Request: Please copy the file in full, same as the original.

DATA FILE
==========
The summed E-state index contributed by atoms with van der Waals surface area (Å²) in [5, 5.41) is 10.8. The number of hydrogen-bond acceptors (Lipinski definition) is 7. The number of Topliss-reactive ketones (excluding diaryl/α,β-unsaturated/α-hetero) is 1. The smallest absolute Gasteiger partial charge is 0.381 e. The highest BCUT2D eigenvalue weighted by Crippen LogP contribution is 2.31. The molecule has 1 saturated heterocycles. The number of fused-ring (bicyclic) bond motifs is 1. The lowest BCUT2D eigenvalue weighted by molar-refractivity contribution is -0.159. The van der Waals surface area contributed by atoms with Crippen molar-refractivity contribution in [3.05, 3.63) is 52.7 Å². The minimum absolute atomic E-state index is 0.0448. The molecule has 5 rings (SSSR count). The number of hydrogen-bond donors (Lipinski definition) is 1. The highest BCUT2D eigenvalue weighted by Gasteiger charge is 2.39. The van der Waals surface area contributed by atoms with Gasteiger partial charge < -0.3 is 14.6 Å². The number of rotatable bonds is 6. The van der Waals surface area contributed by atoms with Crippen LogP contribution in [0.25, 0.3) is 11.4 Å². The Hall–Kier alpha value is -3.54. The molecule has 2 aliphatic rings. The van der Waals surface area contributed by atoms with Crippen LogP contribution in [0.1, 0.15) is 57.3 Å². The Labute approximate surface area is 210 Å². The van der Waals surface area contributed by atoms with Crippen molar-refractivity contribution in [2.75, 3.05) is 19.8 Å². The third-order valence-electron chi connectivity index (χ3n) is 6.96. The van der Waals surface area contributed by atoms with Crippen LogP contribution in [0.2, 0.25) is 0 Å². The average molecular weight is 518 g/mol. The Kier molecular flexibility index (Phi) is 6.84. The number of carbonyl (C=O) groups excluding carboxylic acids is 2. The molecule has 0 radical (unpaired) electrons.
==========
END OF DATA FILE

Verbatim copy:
The summed E-state index contributed by atoms with van der Waals surface area (Å²) in [5, 5.41) is 10.8. The number of hydrogen-bond acceptors (Lipinski definition) is 7. The number of Topliss-reactive ketones (excluding diaryl/α,β-unsaturated/α-hetero) is 1. The smallest absolute Gasteiger partial charge is 0.381 e. The highest BCUT2D eigenvalue weighted by Crippen LogP contribution is 2.31. The molecule has 1 saturated heterocycles. The number of fused-ring (bicyclic) bond motifs is 1. The lowest BCUT2D eigenvalue weighted by molar-refractivity contribution is -0.159. The van der Waals surface area contributed by atoms with Crippen molar-refractivity contribution in [3.05, 3.63) is 52.7 Å². The minimum absolute atomic E-state index is 0.0448. The molecule has 5 rings (SSSR count). The number of hydrogen-bond donors (Lipinski definition) is 1. The highest BCUT2D eigenvalue weighted by Gasteiger charge is 2.39. The van der Waals surface area contributed by atoms with Gasteiger partial charge < -0.3 is 14.6 Å². The number of rotatable bonds is 6. The van der Waals surface area contributed by atoms with Crippen LogP contribution in [0.25, 0.3) is 11.4 Å². The Hall–Kier alpha value is -3.54. The molecule has 2 aliphatic rings. The van der Waals surface area contributed by atoms with Crippen LogP contribution in [0.1, 0.15) is 57.3 Å². The Labute approximate surface area is 210 Å². The van der Waals surface area contributed by atoms with Crippen molar-refractivity contribution in [2.75, 3.05) is 19.8 Å². The third-order valence-electron chi connectivity index (χ3n) is 6.96. The van der Waals surface area contributed by atoms with Crippen LogP contribution in [0.2, 0.25) is 0 Å². The average molecular weight is 518 g/mol. The Kier molecular flexibility index (Phi) is 6.84. The number of carbonyl (C=O) groups excluding carboxylic acids is 2. The molecule has 0 radical (unpaired) electrons.